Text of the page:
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Obsolete ADLER-32 but don't forbid it. It's now NOT RECOMMENDED #828 #877

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merged 1 commit into from Oct 9, 2019

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commented Jul 25, 2019

This PR

Obsolete ADLER-32 but don't forbid it. #828

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commented Aug 1, 2019

@manger will this work for you?

@ioggstream ioggstream changed the title Obsolete ADLER-32 but don't forbid it. #828 Obsolete ADLER-32 but don't forbid it. It's now NOT RECOMMENDED #828 Aug 1, 2019
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commented Aug 12, 2019

I think the pull request is OK as-is, but might be improved slightly.

In particularly, I'm wondering if SHOULD NOT is too strong for the server. A server could support ADLER32 without that support impacting on cryptographic data integrity provided that server also supports a cryptographically secure hash; e.g., SHA-512. Clients that wish to protect against malicious actor changes would use the SHA-512 hash and not request (or ignore) the ADLER32 value. Therefore, I would suggest that, for the server, the document says a server MAY implement ADLER32.

I think it is perfectly reasonable for the document to say the client SHOULD NOT use ADLER32, for the reasons stated.

That said, I can't decide if this distinction is really helpful, so I defer to your judgement, here.

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commented Aug 12, 2019

I'm not so sure we want to make a distinction between client and server as you write it. Both client and server can attach Digest header to request or response. It is the receiver of Digest that is exposed to the risk of using a weak digest.

The current language avoids mentioning either endpoint so we leave it to implementers. I'm not opposed to spelling things out more clearly but we'd really need to nail down what we mean by "using Digest algorithms" because that relates to requesting them, generating them, regenerating them (proxy), validating them (endpoint or proxy) etc.

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commented Aug 12, 2019

That's a good point about client/server. Sorry, I had that wrong. As you say, it's the recipient of a Digest that must decide whether the algorithm is sufficient. This recipient may be either the client or the server.

I think the document is right to point out the dangers of accepting a weak digest.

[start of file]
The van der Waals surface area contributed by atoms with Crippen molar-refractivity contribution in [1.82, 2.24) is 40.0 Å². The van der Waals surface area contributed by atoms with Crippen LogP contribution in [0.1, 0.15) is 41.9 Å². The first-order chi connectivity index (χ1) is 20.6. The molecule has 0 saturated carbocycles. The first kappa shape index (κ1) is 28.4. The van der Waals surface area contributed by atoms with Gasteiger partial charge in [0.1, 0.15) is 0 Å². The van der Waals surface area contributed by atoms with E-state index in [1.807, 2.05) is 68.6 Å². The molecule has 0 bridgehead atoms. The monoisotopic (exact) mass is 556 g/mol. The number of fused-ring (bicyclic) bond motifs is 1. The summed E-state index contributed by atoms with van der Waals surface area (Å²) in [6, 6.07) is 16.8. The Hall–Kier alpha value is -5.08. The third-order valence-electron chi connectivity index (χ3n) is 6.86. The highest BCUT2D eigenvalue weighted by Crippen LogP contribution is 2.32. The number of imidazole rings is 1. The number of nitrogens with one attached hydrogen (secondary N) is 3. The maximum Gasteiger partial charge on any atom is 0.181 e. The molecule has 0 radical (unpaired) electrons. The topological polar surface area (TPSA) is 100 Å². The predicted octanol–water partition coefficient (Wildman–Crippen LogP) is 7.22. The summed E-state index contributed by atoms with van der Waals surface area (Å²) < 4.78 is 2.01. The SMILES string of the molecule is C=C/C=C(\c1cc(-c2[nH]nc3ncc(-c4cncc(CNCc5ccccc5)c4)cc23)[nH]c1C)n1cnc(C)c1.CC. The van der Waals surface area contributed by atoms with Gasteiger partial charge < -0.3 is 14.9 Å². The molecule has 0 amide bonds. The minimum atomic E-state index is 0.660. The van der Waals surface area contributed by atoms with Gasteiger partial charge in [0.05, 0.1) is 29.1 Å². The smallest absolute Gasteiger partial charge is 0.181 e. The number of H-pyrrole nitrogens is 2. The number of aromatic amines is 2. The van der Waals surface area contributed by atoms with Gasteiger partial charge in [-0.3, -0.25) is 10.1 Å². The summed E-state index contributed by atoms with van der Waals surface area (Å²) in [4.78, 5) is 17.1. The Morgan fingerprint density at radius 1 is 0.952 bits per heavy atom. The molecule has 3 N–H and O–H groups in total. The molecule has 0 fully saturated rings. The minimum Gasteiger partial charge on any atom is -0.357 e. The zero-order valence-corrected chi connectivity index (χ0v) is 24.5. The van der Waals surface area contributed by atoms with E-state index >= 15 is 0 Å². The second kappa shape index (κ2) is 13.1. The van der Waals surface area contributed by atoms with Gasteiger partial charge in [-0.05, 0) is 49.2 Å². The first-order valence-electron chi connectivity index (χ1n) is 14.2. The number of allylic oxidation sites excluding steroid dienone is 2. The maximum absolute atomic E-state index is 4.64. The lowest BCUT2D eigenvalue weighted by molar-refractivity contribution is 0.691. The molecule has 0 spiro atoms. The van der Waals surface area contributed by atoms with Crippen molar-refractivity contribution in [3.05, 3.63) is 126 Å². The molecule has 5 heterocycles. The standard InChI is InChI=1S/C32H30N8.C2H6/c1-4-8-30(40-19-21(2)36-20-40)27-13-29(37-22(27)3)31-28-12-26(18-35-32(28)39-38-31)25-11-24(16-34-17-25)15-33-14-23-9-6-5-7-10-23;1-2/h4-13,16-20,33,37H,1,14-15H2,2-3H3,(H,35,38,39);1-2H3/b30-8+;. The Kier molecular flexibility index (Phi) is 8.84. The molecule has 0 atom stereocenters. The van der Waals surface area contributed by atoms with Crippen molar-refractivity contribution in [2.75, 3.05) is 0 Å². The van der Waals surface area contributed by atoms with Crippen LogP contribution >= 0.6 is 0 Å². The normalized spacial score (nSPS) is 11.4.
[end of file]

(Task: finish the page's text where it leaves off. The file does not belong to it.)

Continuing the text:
Perhaps there is a useful distinction between generating a digest and accepting a digest; e.g., an agent MAY support generating a weak digest but SHOULD NOT accept a weak digest.

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commented Aug 12, 2019

That's a good point about client/server. Sorry, I had that wrong.

Not wrong, just partially true.

Perhaps there is a useful distinction between generating a digest and accepting a digest; e.g., an agent MAY support generating a weak digest but SHOULD NOT accept a weak digest.

That could work for me. I'll leave it to @ioggstream to decide what he things makes sense to do.

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commented Aug 19, 2019

@paulmillar @LPardue as this issue is for ADLER, I moved the weak digest discussion to #894

.. A server could support ADLER32 without that support impacting on cryptographic data integrity
[.. ] the document says a server MAY implement ADLER32.

As it's in the listed algorithms, the server MAY already implement ADLER32, though it SHOULD NOT be used by both sides of the communication. I think sender and receiver should behave consistently (see #894 again).

@ioggstream ioggstream requested a review from LPardue Aug 19, 2019
@ioggstream ioggstream force-pushed the 828-other-algorithms branch from 3129eea to 5024628 Oct 9, 2019
@ioggstream ioggstream force-pushed the 828-other-algorithms branch from 5024628 to 5890230 Oct 9, 2019
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commented Oct 9, 2019

Merging as for the positive feedback from @phluid61 and @LPardue comment #877 (comment)

@ioggstream ioggstream merged commit 032840d into master Oct 9, 2019
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@ioggstream ioggstream deleted the 828-other-algorithms branch Oct 9, 2019
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